1979: Masakazu Shimoda
Masakazu Shimoda was born in 1911 in Camp 6, Puunene, Maui. His father founded Maui Shokai, one of the “big 5” Japanese stores in Kahului. The store was patronized by mostly Filipino kompang workers who were only paid after their crops were harvested. Masakazu eventually took over operations of the store with his brothers.
MS: My father was the first to trust Filipino. See, we had Nihonjin Shokai [Japanese Mercantile], Onishi Shokai, and we had [Kobayashi,] Ikeda, and then, Paia Mercantile. Paia Nihonjin Shokai, they used to call. That’s five there. With us, makes six. Lot of competition.
WN: Five of you were all in . . .
MS: In Kahului.
WN: You all sold the same type of merchandise?
MS: Yeah, only we sold bicycles. That, nobody sold. Then we sold RCA phonograph, which nobody sold. I think that’s the only difference, though. Then, we went into the Filipino business. We gave up Japanese. Only few handful of Japanese customers.
WN: What did your father do to get the trust of the Filipinos?
MS: We had a good Filipino salesman. He's the one. Not my father. The salesman. Those days had--what you call-- “kompang money." That's, you know, they take care of the field.
WN: Every two years?
MS: Yeah, they take care the field by themself. Then, after harvest, if you had good tonnage, you make good money. Those people, we had to carry. I know some of them, we carried for about nine, eight hundred dollars those days.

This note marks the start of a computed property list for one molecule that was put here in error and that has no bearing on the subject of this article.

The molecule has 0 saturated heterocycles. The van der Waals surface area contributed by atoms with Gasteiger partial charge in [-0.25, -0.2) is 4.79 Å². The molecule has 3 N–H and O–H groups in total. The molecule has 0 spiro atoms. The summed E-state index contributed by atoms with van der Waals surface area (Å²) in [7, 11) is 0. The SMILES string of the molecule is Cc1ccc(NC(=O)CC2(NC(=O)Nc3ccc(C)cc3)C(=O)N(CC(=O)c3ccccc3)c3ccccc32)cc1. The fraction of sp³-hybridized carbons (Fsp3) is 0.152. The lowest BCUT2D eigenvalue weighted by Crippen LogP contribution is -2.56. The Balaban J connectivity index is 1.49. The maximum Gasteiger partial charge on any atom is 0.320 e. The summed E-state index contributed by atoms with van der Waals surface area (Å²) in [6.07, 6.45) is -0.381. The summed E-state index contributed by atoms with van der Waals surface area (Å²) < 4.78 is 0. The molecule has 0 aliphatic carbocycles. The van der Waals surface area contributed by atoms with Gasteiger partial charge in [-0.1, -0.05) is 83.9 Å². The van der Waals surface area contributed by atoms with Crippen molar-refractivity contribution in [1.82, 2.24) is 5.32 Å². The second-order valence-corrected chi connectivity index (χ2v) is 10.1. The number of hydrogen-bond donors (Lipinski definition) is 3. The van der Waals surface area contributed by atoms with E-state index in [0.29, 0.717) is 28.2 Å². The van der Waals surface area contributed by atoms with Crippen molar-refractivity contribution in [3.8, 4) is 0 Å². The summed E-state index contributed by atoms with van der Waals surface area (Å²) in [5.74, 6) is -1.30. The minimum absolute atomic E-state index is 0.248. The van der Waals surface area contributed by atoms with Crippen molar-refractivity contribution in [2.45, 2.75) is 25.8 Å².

WN: In two years' time, while they were waiting for their cane to be harvested.
MS: Pay, yeah. Then, we collected our money.
WN: So, sometimes their bill would be $800?
MS: Oh, yeah. I remember, $800. They trusted our store so much, they put their life savings with us. Every payday, put savings. So, we were just like the bank--passbook. Keep their accounting. That's why we could carry those people for two years to pay us. If not, we cannot carry. We had that extra cash to carry them along. You try get, maybe, fifty people waiting for kompang money. You can't pay the wholesaler in the end. '
WN: Did the other stores, like Ikeda and Kobayashi, do that kind of thing, too?
MS: Save money? You mean, people save? No, the Japanese didn't have those savings accounts. They would go to the bank. The newcomers, Filipinos, they were saying Maui Shokai safer than the bank. (Laughs) My father said we had quite a sum of that Filipino money saved. But he said not one they fail to pay back. He boasted, he said, “We paid everybody every cent.”
WN: Did you have kompang people not pay you?
MS: No. Most of them pay. Kompang people, they about the most trustworthy because, after all, you are carrying them for almost two years. Of course, if they short of income, then you have to carry them for another two years. But if it wasn't for Filipinos, I think maybe Maui Shokai gone already. Too much competition.